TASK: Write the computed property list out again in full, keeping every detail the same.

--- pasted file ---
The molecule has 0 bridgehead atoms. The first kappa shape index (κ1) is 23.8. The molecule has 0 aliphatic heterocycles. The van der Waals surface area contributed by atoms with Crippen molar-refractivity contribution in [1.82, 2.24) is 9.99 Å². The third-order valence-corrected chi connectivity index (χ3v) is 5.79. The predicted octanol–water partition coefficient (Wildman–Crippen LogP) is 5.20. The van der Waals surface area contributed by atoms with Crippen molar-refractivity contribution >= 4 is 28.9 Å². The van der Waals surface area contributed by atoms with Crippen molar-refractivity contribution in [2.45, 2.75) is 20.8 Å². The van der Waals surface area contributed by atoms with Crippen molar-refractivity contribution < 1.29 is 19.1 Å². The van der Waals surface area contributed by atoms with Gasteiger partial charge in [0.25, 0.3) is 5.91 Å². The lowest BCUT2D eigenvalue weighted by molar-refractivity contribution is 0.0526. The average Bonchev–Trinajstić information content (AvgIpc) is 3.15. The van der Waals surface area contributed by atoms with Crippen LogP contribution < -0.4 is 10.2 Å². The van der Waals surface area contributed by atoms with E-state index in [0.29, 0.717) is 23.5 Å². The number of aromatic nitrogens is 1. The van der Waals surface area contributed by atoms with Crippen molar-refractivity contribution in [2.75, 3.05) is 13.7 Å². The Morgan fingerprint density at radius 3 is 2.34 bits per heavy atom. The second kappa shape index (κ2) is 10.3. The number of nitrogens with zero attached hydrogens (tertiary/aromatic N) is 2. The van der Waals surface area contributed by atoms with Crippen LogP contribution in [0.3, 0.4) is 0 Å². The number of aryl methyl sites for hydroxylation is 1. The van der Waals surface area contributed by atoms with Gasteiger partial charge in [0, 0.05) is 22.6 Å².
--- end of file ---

The molecule has 0 bridgehead atoms. The first kappa shape index (κ1) is 23.8. The molecule has 0 aliphatic heterocycles. The van der Waals surface area contributed by atoms with Crippen molar-refractivity contribution in [1.82, 2.24) is 9.99 Å². The third-order valence-corrected chi connectivity index (χ3v) is 5.79. The predicted octanol–water partition coefficient (Wildman–Crippen LogP) is 5.20. The van der Waals surface area contributed by atoms with Crippen molar-refractivity contribution >= 4 is 28.9 Å². The van der Waals surface area contributed by atoms with Crippen molar-refractivity contribution in [2.45, 2.75) is 20.8 Å². The van der Waals surface area contributed by atoms with Crippen molar-refractivity contribution < 1.29 is 19.1 Å². The van der Waals surface area contributed by atoms with Gasteiger partial charge in [0.25, 0.3) is 5.91 Å². The lowest BCUT2D eigenvalue weighted by molar-refractivity contribution is 0.0526. The average Bonchev–Trinajstić information content (AvgIpc) is 3.15. The van der Waals surface area contributed by atoms with Crippen LogP contribution < -0.4 is 10.2 Å². The van der Waals surface area contributed by atoms with E-state index in [0.29, 0.717) is 23.5 Å². The number of aromatic nitrogens is 1. The van der Waals surface area contributed by atoms with Crippen molar-refractivity contribution in [2.75, 3.05) is 13.7 Å². The Morgan fingerprint density at radius 3 is 2.34 bits per heavy atom. The second kappa shape index (κ2) is 10.3. The number of nitrogens with zero attached hydrogens (tertiary/aromatic N) is 2. The van der Waals surface area contributed by atoms with Crippen LogP contribution in [0.3, 0.4) is 0 Å². The number of aryl methyl sites for hydroxylation is 1. The van der Waals surface area contributed by atoms with Gasteiger partial charge in [0, 0.05) is 22.6 Å².